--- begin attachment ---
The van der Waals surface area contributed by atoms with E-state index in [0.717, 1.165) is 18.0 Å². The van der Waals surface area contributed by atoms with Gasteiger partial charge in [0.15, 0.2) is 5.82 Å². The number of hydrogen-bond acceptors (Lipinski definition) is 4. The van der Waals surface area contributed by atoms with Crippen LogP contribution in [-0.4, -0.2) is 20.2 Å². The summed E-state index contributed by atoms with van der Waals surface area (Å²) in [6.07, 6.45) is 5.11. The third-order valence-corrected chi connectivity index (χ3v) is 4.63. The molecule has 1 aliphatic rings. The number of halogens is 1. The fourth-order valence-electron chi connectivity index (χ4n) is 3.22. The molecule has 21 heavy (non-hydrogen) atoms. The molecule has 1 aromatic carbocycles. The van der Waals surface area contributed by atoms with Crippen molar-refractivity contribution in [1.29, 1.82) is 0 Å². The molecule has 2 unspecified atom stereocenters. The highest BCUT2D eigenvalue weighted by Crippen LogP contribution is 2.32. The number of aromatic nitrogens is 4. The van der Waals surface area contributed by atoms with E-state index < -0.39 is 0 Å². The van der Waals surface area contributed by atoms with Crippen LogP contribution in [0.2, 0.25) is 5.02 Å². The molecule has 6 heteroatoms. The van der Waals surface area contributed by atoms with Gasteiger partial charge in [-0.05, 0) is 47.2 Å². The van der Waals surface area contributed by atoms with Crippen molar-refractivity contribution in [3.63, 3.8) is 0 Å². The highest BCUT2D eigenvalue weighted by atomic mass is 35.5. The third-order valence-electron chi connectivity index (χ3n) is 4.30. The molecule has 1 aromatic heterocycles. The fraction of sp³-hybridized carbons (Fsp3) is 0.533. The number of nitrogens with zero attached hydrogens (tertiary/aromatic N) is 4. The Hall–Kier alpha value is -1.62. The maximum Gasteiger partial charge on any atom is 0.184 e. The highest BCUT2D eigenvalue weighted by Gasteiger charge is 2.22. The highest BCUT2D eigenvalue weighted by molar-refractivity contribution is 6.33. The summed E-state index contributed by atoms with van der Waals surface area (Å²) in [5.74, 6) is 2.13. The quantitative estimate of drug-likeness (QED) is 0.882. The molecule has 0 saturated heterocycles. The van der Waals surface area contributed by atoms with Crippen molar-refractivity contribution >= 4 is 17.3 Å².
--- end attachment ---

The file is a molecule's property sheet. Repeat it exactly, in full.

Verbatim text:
The van der Waals surface area contributed by atoms with E-state index in [0.717, 1.165) is 18.0 Å². The van der Waals surface area contributed by atoms with Gasteiger partial charge in [0.15, 0.2) is 5.82 Å². The number of hydrogen-bond acceptors (Lipinski definition) is 4. The van der Waals surface area contributed by atoms with Crippen LogP contribution in [-0.4, -0.2) is 20.2 Å². The summed E-state index contributed by atoms with van der Waals surface area (Å²) in [6.07, 6.45) is 5.11. The third-order valence-corrected chi connectivity index (χ3v) is 4.63. The molecule has 1 aliphatic rings. The number of halogens is 1. The fourth-order valence-electron chi connectivity index (χ4n) is 3.22. The molecule has 21 heavy (non-hydrogen) atoms. The molecule has 1 aromatic carbocycles. The van der Waals surface area contributed by atoms with Crippen molar-refractivity contribution in [1.29, 1.82) is 0 Å². The molecule has 2 unspecified atom stereocenters. The highest BCUT2D eigenvalue weighted by Crippen LogP contribution is 2.32. The number of aromatic nitrogens is 4. The van der Waals surface area contributed by atoms with E-state index < -0.39 is 0 Å². The van der Waals surface area contributed by atoms with Crippen LogP contribution in [0.2, 0.25) is 5.02 Å². The molecule has 6 heteroatoms. The van der Waals surface area contributed by atoms with Gasteiger partial charge in [-0.05, 0) is 47.2 Å². The van der Waals surface area contributed by atoms with Crippen molar-refractivity contribution in [3.63, 3.8) is 0 Å². The highest BCUT2D eigenvalue weighted by atomic mass is 35.5. The third-order valence-electron chi connectivity index (χ3n) is 4.30. The molecule has 1 aromatic heterocycles. The fraction of sp³-hybridized carbons (Fsp3) is 0.533. The number of nitrogens with zero attached hydrogens (tertiary/aromatic N) is 4. The Hall–Kier alpha value is -1.62. The maximum Gasteiger partial charge on any atom is 0.184 e. The highest BCUT2D eigenvalue weighted by Gasteiger charge is 2.22. The highest BCUT2D eigenvalue weighted by molar-refractivity contribution is 6.33. The summed E-state index contributed by atoms with van der Waals surface area (Å²) in [5.74, 6) is 2.13. The quantitative estimate of drug-likeness (QED) is 0.882. The molecule has 0 saturated heterocycles. The van der Waals surface area contributed by atoms with Crippen molar-refractivity contribution >= 4 is 17.3 Å².